Frequently Asked Questions

A: Neuropsychology is a specialty area within the broader field of clinical psychology that focuses on brain-behavior relationships.

Clinical neuropsychologists evaluate patients, presenting with a variety of conditions. A comprehensive neuropsychological evaluation report includes a description of a patient’s cognitive and emotional functioning with the goal of diagnostic clarification, prognosis, rehabilitation recommendations, other treatment planning, and/or return to work or school decisions.

A: A clinical neuropsychologist has the following qualifications:

  1. A doctoral degree in psychology from an accredited university training program.
  2. An internship, or its equivalent, in a clinically relevant area of professional psychology.
  3. The equivalent of two (full-time) years of experience and specialized training, at least one of which is at the post-doctoral level, in the study and practice of clinical neuropsychology and related neurosciences. These two years include supervision by a clinical neuropsychologist.
  4. A license in his or her state or province to practice psychology and/or clinical neuropsychology independently or is employed as a neuropsychologist by an exempt agency.
  5. Some clinical neuropsychologists may also choose to obtain board-certification, which is a formal credentialed verification of competency in neuropsychology. With this certification, they become a diplomate in clinical neuropsychology. A diplomate has the highest degree attainable and is evidence of advanced training, supervision, peer review, and a wealth of knowledge in clinical neuropsychology.

A: Clinical neuropsychologists use the latest methods to evaluate their patients. They use principles, techniques, and tests developed from their extensive knowledge of cognitive and behavioral psychology, neurology, and physiology. These methods are used to evaluate patients' neurocognitive, behavioral, and emotional strengths and weaknesses. Their relationship to normal and abnormal central nervous system functioning is also evaluated. Tests may include measures of memory, learning, visual-spatial processing, attention, concentration, motor skills, basic sensory-perceptual processes, and psychological functioning. Depending on the referral question, a neuropsychological evaluation typically takes 3 to 8 hours. Shorter evaluations are typically performed in a single-day session. Often, longer evaluations are scheduled in two half-day test sessions.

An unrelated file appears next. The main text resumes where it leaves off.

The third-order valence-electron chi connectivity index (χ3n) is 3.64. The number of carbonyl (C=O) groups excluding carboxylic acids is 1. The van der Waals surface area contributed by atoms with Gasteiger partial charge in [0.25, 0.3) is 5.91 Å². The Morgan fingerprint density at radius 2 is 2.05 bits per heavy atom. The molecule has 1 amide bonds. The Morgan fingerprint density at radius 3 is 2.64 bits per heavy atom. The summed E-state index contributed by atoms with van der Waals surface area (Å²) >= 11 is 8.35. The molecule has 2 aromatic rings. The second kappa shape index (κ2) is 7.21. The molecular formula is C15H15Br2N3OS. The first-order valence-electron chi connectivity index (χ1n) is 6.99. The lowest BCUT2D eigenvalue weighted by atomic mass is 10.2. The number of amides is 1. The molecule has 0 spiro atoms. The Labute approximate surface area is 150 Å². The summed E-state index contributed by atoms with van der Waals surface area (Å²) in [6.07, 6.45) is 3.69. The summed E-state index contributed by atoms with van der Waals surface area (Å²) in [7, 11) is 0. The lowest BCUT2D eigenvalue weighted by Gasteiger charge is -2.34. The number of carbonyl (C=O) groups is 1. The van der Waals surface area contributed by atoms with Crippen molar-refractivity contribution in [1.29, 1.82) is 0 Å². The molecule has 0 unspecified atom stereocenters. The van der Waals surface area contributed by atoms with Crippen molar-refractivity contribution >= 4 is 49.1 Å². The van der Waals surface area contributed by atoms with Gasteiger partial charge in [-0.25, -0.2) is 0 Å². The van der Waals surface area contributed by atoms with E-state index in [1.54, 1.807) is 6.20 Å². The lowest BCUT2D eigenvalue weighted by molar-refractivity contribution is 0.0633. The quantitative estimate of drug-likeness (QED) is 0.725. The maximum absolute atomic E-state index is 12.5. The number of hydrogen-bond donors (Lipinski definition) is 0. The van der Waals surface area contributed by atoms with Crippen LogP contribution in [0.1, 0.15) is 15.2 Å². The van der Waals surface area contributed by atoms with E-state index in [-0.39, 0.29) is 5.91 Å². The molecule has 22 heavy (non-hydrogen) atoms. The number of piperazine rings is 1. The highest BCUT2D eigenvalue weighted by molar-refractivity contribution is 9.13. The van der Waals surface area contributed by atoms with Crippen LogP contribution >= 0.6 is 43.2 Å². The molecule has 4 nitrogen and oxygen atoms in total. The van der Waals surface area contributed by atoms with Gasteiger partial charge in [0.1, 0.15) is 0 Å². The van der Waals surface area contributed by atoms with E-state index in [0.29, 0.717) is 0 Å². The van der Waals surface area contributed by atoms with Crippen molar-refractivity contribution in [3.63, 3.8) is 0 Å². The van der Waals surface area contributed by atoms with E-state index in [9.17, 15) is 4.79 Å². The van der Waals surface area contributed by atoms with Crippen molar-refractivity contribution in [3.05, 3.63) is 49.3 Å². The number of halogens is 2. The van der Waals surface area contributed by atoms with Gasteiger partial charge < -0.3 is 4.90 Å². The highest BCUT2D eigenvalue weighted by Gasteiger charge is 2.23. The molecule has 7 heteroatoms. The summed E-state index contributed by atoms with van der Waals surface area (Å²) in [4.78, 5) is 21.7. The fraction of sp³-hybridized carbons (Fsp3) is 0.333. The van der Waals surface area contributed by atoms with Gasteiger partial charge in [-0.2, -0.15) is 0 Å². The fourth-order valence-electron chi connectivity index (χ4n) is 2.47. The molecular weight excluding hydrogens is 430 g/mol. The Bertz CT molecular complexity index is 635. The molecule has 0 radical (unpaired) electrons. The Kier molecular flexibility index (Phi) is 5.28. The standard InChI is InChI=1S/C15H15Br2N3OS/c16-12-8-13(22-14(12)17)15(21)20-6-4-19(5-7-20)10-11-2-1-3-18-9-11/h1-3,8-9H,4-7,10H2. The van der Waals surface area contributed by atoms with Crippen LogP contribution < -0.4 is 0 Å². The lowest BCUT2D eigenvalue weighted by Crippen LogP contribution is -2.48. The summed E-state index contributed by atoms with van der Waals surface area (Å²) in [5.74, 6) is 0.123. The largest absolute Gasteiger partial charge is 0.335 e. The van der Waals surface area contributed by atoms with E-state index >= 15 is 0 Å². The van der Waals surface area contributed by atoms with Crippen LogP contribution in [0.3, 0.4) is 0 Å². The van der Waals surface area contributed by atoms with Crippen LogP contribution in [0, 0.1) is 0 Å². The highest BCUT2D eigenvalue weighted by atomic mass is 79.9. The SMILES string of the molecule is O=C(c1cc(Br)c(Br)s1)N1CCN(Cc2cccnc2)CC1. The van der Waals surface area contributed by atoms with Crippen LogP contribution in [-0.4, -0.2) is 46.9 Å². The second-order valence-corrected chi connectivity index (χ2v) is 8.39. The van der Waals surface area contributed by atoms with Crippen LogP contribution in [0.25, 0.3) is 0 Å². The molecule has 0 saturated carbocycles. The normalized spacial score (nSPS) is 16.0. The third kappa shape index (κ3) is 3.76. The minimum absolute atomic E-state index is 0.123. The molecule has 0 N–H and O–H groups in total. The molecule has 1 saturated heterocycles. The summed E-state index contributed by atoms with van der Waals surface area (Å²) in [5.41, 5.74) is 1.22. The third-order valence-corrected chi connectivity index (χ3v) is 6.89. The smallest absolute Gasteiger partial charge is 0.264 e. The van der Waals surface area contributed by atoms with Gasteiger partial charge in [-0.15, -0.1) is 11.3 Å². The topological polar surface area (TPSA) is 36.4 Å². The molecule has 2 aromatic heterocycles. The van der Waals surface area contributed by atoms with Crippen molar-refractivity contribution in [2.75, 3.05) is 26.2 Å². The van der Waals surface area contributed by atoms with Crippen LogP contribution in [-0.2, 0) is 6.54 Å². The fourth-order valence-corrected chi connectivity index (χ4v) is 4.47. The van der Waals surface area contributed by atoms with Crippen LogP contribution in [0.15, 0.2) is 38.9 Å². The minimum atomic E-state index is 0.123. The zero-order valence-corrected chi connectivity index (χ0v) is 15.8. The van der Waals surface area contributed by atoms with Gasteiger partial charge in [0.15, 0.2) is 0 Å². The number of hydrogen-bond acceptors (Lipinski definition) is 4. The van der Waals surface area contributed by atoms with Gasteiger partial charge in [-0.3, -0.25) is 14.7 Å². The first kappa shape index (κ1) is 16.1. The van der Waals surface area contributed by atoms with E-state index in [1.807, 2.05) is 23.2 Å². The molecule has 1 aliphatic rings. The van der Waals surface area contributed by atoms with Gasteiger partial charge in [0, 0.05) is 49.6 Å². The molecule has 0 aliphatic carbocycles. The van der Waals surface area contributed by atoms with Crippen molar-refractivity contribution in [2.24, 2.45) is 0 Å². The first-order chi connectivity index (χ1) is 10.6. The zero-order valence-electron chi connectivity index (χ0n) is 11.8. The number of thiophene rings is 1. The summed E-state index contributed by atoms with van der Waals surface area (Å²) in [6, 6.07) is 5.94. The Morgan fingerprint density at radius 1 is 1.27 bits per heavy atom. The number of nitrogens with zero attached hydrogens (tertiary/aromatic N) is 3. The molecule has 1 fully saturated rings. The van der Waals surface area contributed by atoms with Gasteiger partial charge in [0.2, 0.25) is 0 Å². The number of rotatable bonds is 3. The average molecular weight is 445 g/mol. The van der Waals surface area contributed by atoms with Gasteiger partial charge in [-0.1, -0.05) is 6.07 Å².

A: You should bring any relevant adaptive aids (i.e. glasses for reading; hearing aids) that you normally use for optimal functioning. It is also important to get a good night’s sleep before your evaluation appointment. You should also eat a good meal (i.e. breakfast before a morning appointment). You are also welcome to bring snacks or drinks, particularly if your evaluation appointment is more than 3 hours. Please leave your cell phone at home. At the very least, all cell phones should be turned off, as they are a distraction to the evaluation process.

A: Because there is no patient-psychologist relationship in an Independent medical examination (IME), the usual confidentiality between patient and psychologist does not apply. In addition, the results of this type of examination, as summarized and contained in a report, are the property of the requesting/paying party.

A: The patient will not be provided directly with results, an interpretation of results, diagnostic opinions, or therapeutic recommendations. Such information may be included in a report sent to the requesting/paying party (attorney) and must be obtained directly through that party's usual and customary manner.

A: Results are typically sent out to the referring attorney within two weeks of the last testing session date. Please discuss any time-constraint issues with Dr. Anderson before scheduling.